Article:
“We’ve been here since 1904 and in fairness, not a great deal has changed other than
electricity and WiFi in certain spots, if you're lucky,” says Mason jokingly as we sit over coffee in the showroom
prior to the grand tour. A great deal of credit is due to be given to Mason, who joined the company in June 2015 and
during his tenure has helped launch the shoemaker’s e-commerce site and seasonal collection, both of which have
propelled Tricker’s forward. Exports are through the roof and are mostly heading towards Asia to clad the feet of
said DJs. Mason goes on to tell me that many Northampton shoemakers have now become pigeonholed and known for
producing one style of item to great standards. This is perhaps understandable, but in Tricker’s case there’s no
doubt that it’s best known for country footwear, for which it’s the top of the class.
In equal company to the production process of Northampton’s most prestigious shoemakers,
within the walls of its old-school factory, Tricker’s cut all the uppers by hand one by one and then adherently
close them using various types of machinery that demand dexterous, skilled hands. It’s labour intensive work and
Tricker’s is well-known for its style of heavy broguing and other intricate details. As such, the processes that
take place in the closing room are of the utmost importance to maintain the brand’s aesthetic. The brogueing is
particularly noticeable on the Bourton brogue and Stow boot, which are the shoemaker’s most popular two models and
were originally designed in 1927. “Each of us has our own identity and for Tricker's it's all about country
footwear. If any other company tried to do this [holding up a Bourton], it would just look like a fake Tricker’s,”
Mason adds while walking through the closing room.
Once the uppers have been assembled, the beginnings of the shoe enters the lasting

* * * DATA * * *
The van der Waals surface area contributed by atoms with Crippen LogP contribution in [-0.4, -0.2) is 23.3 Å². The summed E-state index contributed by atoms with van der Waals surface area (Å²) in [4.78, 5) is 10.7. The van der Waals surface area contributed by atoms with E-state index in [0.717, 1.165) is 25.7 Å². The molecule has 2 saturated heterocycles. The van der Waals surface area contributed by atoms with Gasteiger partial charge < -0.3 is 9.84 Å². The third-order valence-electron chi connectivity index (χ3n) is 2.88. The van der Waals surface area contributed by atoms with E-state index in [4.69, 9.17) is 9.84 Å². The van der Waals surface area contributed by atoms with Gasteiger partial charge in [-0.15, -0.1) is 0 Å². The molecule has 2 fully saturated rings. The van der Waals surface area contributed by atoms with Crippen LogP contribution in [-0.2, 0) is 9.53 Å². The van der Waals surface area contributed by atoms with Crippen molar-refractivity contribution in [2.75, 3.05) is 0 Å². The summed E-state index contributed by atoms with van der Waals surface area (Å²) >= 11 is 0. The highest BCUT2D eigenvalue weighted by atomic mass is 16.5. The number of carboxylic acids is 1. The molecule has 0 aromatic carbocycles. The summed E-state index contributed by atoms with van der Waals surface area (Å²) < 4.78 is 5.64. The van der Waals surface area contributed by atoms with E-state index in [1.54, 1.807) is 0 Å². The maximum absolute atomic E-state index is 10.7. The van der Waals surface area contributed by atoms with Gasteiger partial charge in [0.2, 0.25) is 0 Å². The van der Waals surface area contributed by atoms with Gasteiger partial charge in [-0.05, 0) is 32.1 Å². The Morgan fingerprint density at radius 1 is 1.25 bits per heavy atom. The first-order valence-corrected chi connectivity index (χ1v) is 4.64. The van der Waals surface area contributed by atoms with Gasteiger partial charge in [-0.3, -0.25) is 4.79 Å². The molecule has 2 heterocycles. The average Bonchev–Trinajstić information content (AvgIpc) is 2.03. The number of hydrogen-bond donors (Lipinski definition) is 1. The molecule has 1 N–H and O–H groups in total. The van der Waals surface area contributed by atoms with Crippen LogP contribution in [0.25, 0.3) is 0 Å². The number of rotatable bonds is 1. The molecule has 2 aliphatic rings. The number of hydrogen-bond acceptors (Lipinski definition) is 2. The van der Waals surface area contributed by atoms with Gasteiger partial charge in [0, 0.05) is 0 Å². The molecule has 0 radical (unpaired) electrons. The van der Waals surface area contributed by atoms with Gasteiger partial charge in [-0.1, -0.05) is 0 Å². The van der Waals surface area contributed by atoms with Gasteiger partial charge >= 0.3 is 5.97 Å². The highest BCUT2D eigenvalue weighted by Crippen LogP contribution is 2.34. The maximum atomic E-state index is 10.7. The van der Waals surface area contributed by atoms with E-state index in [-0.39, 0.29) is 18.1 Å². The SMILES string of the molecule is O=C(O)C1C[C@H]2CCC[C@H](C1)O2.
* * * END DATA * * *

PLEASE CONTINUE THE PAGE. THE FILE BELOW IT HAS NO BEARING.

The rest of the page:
process. On the whole, Tricker’s lasts favour a wide foot — the slim, dainty European style wouldn't last three
rounds with the quintessentially British style, with a short, round toe. The uppers are tacked onto the lasts and
the leather is then pulled over the form before resting upon it for a few weeks to take its shape. Following this,
the Goodyear welt is applied, which essentially gives the shoe a guaranteed life of many, many years as the welt can
always be repaired when worn through. Goodyear welted construction has become a bit of a buzz word in recent years
to help market footwear, but nowhere is the construction more prevalent than in Northampton. A Goodyear welt sees a
material rib joined to the insole, which then allows the welt to be applied through the upper, which is tacked and
pulled onto the last before a period of two to three weeks of rest. Once suitably rested, cork fills the cavity that
the material rib and upper creates, which adds further comfort and waterproofing. The soles are then attached,
trimmed and sewn through to the welt, completing the construction. It’s something to be admired, and is a sign of
hand craftsmanship and quality and in regards to Tricker’s adds to its chunky, rustic aesthetic. The shoe then
embarks on the final stage of the process which involves burnishing, polishing and finishing before packaging and
delivery. Tricker’s range of country shoes are all understated in their tone, playing off various shades of brown,
which over time will develop a beautiful patina.
There’s no denying that Tricker’s is a global force in the shoemaking world and when it
comes to sturdy and durable ready-to-wear shoes, it tops the list. “People now want something that has provenance,
and something that is unique. Brands like us, and dare I say it, others in the town, it's a great time to be doing
what we are doing,” Mason adds as the tour comes to a close.
Favoured for its quality make, timeless designs and brilliant history, Tricker’s has an
obvious and distinct aesthetic of British sensibility. A great selling point, if you’re unaware of Tricker’s and
have made it this far, start with either the Stow or Bourton; they’re best-selling models and will quickly become
your wardrobe's best friends.